Why The Voting Rights Act Matters

During the signing ceremony of the Voting Rights Act, President Lyndon B. Johnson characterized the law as "one of the most monumental laws in the entire history of American freedom." Since that day, this landmark civil rights law has steadily and surely defeated and deterred countless discriminatory and varied barriers to the ballot.

Under constant review since its passage in 1965, the Voting Rights Act has continued to be found relevant and necessary to protect minority voting rights by the highest courts and lawmakers across the country. In 2006, Congress voted to re-authorize the VRA, extending its authority for the fourth time since its enactment. Before doing so, Congress held 21 hearings, heard from more than 90 witnesses, and compiled more than 15,000 pages of evidence. Support was overwhelming and the message clear; the VRA is still relevant and necessary to protect minority voting rights. Congress renewed it for another 25 years by a vote of 390 to 33 in the House and unanimously in the Senate. And in invoking its authority under both the Fourteenth and Fifteenth Amendments to combat racial discrimination in voting, the D.C. Circuit Court just recently found that Congress had acted at "the apex of its power."

The History of The Voting Rights Act
A History of The Voting Rights Act: Check out the Timeline!

When he signed this extension into law, President George W. Bush reminded Americans why we fight so vigorously to preserve the right to vote: "Eighty-one year old Willie Bolden was the grandson of slaves, and in the spring of 1966, he cast his first ballot in Alabama's Democratic primary. He told a reporter, ‘It felt good to me. It made me think I was sort of somebody.'"

Voting matters. Its power lies not only in the practical, in giving people an opportunity to elect candidates of their choosing, but also through the sense of dignity that it gives to those who are able to exercise it. Withholding the right to vote was a reminder to those excluded that they were not whole; they were un-American; they were nobodies. Indeed, throughout our country's history, the right to vote was denied to white men without property, African-Americans, women, Native Americans, Chinese Americans, and adults under twenty-one-years of age.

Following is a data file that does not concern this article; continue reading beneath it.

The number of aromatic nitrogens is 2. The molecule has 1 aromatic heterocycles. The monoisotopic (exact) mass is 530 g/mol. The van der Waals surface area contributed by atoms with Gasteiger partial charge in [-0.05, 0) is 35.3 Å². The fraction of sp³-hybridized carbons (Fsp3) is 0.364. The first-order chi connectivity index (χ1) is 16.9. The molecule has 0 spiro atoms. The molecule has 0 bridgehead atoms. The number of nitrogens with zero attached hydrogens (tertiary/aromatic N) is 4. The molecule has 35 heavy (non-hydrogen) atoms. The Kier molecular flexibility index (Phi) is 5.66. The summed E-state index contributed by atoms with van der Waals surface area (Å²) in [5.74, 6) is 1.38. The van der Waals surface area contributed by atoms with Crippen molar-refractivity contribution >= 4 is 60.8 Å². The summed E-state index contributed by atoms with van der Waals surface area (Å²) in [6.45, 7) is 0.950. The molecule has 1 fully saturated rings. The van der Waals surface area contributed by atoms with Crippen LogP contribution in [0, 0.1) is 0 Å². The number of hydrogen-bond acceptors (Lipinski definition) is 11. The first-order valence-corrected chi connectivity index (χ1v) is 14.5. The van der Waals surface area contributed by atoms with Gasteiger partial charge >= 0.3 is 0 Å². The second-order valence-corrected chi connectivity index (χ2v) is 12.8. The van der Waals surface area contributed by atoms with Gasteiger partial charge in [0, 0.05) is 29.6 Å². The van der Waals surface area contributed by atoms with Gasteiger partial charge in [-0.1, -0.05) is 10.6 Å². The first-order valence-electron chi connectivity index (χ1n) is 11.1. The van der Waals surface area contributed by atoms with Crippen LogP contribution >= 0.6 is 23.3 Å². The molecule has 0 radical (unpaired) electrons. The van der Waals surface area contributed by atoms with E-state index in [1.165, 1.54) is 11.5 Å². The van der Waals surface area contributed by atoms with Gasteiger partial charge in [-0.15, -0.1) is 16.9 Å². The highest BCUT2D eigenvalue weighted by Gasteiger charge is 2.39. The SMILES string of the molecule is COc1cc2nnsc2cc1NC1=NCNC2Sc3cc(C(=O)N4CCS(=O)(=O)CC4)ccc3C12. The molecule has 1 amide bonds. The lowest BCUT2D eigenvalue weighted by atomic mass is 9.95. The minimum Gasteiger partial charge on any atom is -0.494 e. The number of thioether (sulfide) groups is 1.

But that's all history, some claim today, saying that we're no longer plagued by the racial injustice of the civil rights era. Yes, Bull Connor is dead and our nation has elected a black president. But unfortunately, Connor's legacy still lingers in modern day, less overt strategies to block African Americans, Latinos, and other minorities from the ballot.

Why we still need Section 5

Section 5 remains relevant in big ways and small. Throughout the jurisdictions to which Section 5 applies, voting remains divided along racial lines. Congress found that in 2000, only 8 percent of African Americans were elected from districts where white voters comprise the majority. At the same time, no Native Americans or Hispanics had been elected to office from a majority white district.

Knowing this, those in power not only attack the right to vote, but also diminish the value of each vote through all kinds of creative methods, including drawing boundaries of an election district to ensure that minority voters cannot constitute a majority, by "packing" minorities to insure they are a majority in only one or a limited number of districts, and by implementing majority vote and numbered post requirements which maximize the power of the white vote.

Leading up to the 2012 presidential election, politicians attempted to chip away at our fundamental right to vote – and overwhelmingly, people of color were the target. The Department of Justice recently rejected Texas' congressional and senate redistricting plans because the legislature acted deliberately to ignore the dramatic growth in the Hispanic population. After failing to receive preclearance from the DOJ, South Carolina went to court to receive approval for its law to require photo ID for voting. Through the course of the trial, the state agreed to modify the law to comply with Section 5 and insure that it would not have had a disproportionate impact on that state's African-American voters. And the preclearance process helped reshape Florida's early voting period and defeat its restrictions on registration drives.

No less significant was the recent example of a Texas county that attempted to move a polling place from a school to a private club—one which had been historically segregated. After the DOJ sought more information before approving the change, the county withdrew its request.